Credit Freeze, Bailout Haggling Slam Stocks

Stocks declined Thursday as a fresh batch of dismal data agitated a market already on edge about a freeze in the credit markets and the bailout bill as it heads to the House.

"Congress is dragging its feet to get this passed," said Tom Schrader, managing director for U.S. equity trading at Stifel Nicolaus Capital Markets in Baltimore. "I think economic worries are starting to settle in. Wall Street is starting to worry that the more credit dries up the longer it's going to take to reverse the negative consequences of what we've already seen."

The Dow Jones Industrial Average lost 348.22, or 3.2 percent, to close at 10482.85. The S&P 500 shed 4 percent and the tech-heavy Nasdaq fell 4.5 percent. General Electric was the biggest drag on the Dow, falling nearly 10 percent, after the conglomerate announced an offering of 547.83 million shares of GE stock priced at $22.25 a share. GE said Wednesday it planned to raise $12 billion through a common stock offering, and that it is selling $3 billion of preferred shares to Warren Buffett's Berkshire Hathaway.

Rounding out the top three decliners on the Dow were American Express and Alcoa . (Track the Dow winners and losers.)

Technology shares took a hit, with Apple off more than 8 percent, and Research In Motion and Intel off more than 7 percent.

Tony Dwyer, an equity-market strategist at FTN Midwest Securities, said today's selloff was all about the credit market.

The credit market has "spun out of control ... and nothing that's been done to this minute — including the Senate passing the bill — has done anything to help in any way," Dwyer said.

The commercial-paper market (i.e., short-term loans) fell for a third straight week as worries about banks put a lid on business lending.

In the latest sign of the slowdown in business and consumer spending, Marriott reported its earnings dropped 28 percent and slashed its outlook for the fourth quarter and 2009.

Today's economic data didn't help: Factory orders tumbled 4 percent in August, more severe than the 2.5 percent expected, and July was revised lower. Jobless claims rose by 1,000to their highest level since September 2001, the Labor Department reported. That comes ahead of Friday's employment report, which is expected to show that U.S. employers cut 100,000 jobs from nonfarm payrolls last month.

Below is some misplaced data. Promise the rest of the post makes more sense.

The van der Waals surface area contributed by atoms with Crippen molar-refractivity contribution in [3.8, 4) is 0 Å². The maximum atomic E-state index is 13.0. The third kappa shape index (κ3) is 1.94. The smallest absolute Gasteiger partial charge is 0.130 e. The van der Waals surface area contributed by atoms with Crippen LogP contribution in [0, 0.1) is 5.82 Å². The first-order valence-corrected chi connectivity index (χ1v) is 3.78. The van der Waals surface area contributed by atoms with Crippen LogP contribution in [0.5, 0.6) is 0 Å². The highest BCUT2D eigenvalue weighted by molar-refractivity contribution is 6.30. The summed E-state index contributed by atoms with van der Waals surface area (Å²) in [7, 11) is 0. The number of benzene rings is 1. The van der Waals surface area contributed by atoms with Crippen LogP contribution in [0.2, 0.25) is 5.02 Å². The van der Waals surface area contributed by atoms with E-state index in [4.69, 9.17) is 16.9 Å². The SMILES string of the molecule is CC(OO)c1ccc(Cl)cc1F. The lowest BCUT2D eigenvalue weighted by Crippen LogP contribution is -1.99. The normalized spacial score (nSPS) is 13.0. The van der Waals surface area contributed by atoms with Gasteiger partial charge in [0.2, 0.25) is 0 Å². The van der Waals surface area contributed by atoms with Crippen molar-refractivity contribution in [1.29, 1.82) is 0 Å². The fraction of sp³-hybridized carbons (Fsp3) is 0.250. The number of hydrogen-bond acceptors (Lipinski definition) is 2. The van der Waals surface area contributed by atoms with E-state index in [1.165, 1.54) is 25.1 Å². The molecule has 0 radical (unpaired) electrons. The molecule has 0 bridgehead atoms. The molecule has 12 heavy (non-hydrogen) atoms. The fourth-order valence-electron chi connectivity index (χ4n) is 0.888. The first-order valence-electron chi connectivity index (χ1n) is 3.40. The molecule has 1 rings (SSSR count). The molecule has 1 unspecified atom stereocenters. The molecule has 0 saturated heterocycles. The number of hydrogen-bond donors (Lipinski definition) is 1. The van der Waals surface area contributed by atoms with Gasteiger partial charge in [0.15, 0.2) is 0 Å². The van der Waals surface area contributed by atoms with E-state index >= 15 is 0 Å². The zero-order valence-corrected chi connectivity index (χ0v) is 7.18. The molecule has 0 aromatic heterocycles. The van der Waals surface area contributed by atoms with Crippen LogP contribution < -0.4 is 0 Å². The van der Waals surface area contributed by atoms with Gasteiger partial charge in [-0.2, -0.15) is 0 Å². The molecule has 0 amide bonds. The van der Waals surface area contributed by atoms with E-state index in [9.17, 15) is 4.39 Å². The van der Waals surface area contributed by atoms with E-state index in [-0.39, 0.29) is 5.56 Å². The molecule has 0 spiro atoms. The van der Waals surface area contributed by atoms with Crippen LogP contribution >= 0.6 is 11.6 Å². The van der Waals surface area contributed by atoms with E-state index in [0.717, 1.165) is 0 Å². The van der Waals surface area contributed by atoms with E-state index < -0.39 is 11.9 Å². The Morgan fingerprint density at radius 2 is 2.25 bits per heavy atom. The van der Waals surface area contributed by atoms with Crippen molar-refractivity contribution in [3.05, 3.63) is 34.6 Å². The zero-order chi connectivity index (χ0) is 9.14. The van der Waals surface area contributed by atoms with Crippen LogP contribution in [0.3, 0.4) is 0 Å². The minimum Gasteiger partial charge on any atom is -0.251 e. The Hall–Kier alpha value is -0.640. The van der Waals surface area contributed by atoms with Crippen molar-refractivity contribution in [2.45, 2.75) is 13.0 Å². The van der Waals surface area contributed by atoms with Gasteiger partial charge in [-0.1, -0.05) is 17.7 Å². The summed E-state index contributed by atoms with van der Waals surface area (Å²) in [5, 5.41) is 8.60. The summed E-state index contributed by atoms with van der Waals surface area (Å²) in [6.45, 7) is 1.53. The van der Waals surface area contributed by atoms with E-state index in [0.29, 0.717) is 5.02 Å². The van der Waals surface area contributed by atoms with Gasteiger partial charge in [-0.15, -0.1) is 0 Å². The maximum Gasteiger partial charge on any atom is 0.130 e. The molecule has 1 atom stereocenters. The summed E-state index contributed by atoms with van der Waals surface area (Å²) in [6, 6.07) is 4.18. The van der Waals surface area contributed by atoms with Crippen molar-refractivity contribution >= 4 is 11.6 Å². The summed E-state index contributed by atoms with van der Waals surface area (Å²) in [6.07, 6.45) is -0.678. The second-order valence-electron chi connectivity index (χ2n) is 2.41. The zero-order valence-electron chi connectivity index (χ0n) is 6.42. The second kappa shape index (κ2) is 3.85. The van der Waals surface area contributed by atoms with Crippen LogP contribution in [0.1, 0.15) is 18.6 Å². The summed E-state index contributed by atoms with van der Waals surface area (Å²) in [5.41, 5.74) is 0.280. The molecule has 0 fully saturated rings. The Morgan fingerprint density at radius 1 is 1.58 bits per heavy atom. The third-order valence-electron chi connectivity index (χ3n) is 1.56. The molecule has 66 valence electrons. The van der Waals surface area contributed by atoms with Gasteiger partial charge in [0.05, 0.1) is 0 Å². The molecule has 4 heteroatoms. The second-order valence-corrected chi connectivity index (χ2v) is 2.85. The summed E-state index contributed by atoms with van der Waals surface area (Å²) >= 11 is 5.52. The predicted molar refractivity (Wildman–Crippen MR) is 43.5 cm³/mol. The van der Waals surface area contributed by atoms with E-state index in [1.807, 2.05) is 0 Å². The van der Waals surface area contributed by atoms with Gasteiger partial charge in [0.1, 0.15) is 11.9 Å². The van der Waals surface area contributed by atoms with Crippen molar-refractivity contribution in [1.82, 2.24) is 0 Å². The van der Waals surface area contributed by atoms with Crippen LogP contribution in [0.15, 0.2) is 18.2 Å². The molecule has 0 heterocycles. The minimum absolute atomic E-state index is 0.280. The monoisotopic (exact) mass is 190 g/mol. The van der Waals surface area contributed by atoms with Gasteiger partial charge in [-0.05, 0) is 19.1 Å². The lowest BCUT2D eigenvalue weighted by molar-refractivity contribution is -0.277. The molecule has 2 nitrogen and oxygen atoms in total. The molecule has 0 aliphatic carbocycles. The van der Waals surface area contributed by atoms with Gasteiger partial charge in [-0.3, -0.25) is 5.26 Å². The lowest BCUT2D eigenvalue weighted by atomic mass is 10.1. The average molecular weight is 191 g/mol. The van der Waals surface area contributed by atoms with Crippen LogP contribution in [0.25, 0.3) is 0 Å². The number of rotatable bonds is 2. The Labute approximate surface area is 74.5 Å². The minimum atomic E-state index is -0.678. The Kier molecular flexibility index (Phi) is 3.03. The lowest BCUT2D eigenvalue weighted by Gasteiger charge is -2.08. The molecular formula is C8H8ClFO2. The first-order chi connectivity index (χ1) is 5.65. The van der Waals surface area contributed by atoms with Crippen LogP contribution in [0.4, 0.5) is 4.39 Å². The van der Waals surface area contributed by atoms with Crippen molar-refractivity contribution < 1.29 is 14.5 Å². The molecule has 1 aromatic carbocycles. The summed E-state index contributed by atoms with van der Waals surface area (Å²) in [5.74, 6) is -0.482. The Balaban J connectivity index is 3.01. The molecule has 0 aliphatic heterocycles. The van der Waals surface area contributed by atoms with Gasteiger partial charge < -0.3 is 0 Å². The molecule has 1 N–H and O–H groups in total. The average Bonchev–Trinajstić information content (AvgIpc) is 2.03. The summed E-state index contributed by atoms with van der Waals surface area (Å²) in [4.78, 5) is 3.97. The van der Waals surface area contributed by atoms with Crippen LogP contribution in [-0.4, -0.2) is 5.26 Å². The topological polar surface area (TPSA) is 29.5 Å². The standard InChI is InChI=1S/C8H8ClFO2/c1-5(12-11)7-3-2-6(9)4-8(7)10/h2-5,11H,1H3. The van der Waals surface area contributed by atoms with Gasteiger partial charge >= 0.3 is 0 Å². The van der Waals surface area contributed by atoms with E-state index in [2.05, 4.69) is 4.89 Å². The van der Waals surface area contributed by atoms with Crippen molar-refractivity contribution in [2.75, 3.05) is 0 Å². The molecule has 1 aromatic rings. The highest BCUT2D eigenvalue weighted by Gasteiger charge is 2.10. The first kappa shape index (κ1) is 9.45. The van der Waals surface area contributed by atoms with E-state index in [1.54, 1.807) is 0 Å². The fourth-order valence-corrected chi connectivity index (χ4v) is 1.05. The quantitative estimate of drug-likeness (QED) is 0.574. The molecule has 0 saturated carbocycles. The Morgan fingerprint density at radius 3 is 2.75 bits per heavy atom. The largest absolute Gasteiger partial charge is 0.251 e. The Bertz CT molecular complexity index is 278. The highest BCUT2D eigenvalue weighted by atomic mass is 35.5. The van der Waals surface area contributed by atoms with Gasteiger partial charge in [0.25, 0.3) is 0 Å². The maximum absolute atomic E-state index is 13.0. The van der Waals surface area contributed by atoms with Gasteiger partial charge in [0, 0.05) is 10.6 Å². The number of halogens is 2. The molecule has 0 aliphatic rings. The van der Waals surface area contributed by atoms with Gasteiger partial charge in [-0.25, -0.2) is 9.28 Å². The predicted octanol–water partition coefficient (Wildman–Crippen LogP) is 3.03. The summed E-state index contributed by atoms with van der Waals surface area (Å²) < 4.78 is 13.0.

Even before the economic reports, the market had been on edge after the Senate late Wednesday approved a sweetened version of the $700 billion bailout package for banks.

Of course when we say "sweetened," we mean loaded with sweet and sour PORK, which could derail the bill when it goes to the House for a vote on Friday.

>> Poll: What's the Worst Add-On in the Senate Bailout? Vote Now.

Still, there were some provisions for tax breaks for individuals and corporations in the bill that were well received.

In Europe, the ECB left interest rates unchangedat 4.25 percent. In the U.S., Federal Reserve officials are weighing further interest rate cuts, even if Congress approves the bailout, because of the worsening economic outlook, the Wall Street Journal reported on its Web site.

"Here's what it's going to take: A massive global coordinated rate cut. And ... buying a trillion dollars — no strings attached — of credit in the U.S.," Dwyer said. "A trillion because it's got to be a big enough number to shock people," Dwyer said.

"You've got to change the perception from fear of being invested to fear of not being invested," Dwyer explained.

The Securities and Exchange Commission said late Wednesday that it would extend the ban on short-selling in a bid to give lawmakers more time to pass the rescue package.

Banks were mixed: Regional banks such as National City and Sovereign Bancorp rose more than 8 percent, while some big banks, such as Bank of America and Citigroup declined.

Also in the financial sector, UBS said it expected to make a small profit in the third quarter of 2008, putting an end to a string of negative quarters and defying the market crisis.

AIG shares gained as the troubled insurer prepares to kick off an asset sale.

Potash shares tumbled 27 percent amid worries about the impact of falling commodity prices. The world's largest fertilizer company, which was red hot this summer, has fallen 55 percent since its June peak. Still, the stock is trading at three times its IPO price of $32 a share.


FRIDAY: August jobs report; ISM services index; earnings from Family Dollar

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